The Listless Cartographer: Finding My Own Path in Breath of the Wild

As I’ve been making my way through The Legend of Zelda: Breath of the Wild, I’ve begun to discover a lot about how I play games. It’s no epiphany as I’m pretty sure I’ve always followed a certain methodology since time immemorial (or  at least since the 80s), only that I’ve caught on to what I’ve been doing when faced with a beast of a game that’s had me enraptured since I first booted it up.

I am by nature a very deliberate person, not particularly prone to snap decisions or fly-by-the-seat-of-my-pants-ism. The few times that I have gone in guns blazing was met with not necessarily disaster but a realization that I didn’t go into a situation particularly level-headed. Thinking it through just works better for me as I apparently have a crappy gut instinct.

This is how I play games — I walk into something and take a step back rather than charge in full tilt. I’m a nooks and crannies type of guy; I like to soak in the ambiance, take in the sights and poke around in parts unexplored. Now remember that I’m playing the colossal Breath of the Wild. I think you know where I’m going here.

While that’s how I’ve rolled for a very long time, Breath of the Wild perpetuates this with its introductory area and helped me settle into a routine as I scour Hyrule for Korok seeds, shines, treasure chests and maybe a Divine Beast or four. Within a few minutes the wispy, ethereal voice of Zelda tells you to scope out a hidden tower, which opens up a segment of your map. You’re then urged by an old man to use your Sheikah Slate to scour the horizon for shrines that you need to complete in order for him to give you his paraglider. After this, most players (or maybe it’s just me) hike the perimeter of the Great Plateau as they set out to complete this task. Before you know it, the Old Man pushes you towards the Dueling Peaks (replete with a tower on the way) and you’re setting on this grand adventure.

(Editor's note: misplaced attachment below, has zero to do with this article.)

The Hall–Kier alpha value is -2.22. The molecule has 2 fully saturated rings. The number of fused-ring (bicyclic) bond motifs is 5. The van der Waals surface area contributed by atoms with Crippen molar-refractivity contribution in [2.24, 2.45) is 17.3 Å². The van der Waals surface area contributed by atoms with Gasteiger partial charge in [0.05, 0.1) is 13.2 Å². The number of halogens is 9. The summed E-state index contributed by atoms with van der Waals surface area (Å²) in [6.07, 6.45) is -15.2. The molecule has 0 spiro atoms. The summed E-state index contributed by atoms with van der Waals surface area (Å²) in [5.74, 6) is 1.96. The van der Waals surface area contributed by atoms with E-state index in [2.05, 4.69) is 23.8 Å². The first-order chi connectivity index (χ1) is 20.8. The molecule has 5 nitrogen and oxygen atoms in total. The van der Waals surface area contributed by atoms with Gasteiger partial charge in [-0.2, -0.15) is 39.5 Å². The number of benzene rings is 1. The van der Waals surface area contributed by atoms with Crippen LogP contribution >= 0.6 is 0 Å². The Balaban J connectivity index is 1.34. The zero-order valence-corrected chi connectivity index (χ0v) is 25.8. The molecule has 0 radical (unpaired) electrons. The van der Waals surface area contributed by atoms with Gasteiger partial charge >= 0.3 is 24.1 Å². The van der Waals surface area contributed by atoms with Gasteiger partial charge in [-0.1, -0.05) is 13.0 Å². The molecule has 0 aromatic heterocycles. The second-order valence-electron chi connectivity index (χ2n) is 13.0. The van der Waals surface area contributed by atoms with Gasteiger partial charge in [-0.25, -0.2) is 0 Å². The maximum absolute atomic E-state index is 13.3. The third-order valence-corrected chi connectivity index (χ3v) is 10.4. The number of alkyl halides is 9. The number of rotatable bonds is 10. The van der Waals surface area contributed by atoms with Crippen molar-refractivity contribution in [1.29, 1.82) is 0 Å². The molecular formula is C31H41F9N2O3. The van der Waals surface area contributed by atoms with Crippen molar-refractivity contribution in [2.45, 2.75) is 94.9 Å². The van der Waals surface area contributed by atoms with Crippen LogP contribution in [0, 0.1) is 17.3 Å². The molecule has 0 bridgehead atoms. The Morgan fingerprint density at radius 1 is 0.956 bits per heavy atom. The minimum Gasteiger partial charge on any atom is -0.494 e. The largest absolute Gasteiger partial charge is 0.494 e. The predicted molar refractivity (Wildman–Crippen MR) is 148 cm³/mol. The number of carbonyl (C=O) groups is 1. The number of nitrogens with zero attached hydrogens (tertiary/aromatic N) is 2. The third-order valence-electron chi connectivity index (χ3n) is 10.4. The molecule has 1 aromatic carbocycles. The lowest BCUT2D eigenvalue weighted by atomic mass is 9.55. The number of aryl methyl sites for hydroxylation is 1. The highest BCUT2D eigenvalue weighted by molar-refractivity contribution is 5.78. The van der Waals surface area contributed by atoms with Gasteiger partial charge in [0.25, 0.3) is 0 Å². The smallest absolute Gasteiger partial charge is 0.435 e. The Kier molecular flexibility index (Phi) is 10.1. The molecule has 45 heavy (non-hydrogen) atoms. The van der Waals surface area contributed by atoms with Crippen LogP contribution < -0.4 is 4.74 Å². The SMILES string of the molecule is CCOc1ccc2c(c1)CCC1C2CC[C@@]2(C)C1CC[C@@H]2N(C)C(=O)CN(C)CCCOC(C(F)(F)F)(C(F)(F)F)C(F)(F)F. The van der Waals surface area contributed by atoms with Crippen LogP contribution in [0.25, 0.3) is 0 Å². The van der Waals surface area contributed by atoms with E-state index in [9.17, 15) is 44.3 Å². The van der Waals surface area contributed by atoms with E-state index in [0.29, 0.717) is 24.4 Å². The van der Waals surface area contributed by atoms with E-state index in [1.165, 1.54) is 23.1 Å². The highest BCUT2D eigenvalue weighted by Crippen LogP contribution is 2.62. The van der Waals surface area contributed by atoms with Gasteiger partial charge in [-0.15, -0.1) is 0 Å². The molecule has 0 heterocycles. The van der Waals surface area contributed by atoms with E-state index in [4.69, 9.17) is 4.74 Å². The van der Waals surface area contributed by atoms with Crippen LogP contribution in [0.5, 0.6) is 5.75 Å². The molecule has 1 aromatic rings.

As we’ve all probably discovered, the world is your oyster in Breath of the Wild. What I’ve discovered is that while I enjoy trotting around the world and stumbling upon secrets, I do so in a very meticulous and calculated fashion.

The first step involves, well, finding the tower in an area, scaling it then opening up a new chunk of map. This in itself is fun as each tower is a bit of a puzzle as to how you ascend it. But once you do that, it’s the same song and dance that has you surveying the land, marking interesting points with the always handy pins and doing your thing.

I like to segment my new map into areas based on landmarks, roads and rivers. I then set off for said segment and tootle around. I’ve quickly soused out that the main hook of the game, for me at least, isn’t necessarily the storyline (which in all fairness is great, but not the impetus for my journey at this point) or reaching 100% completion but just in seeing what Hyrule has to offer an ardent hiker like myself. The fact that I’m constantly finding little rewards for just traveling is like frosting on the cake.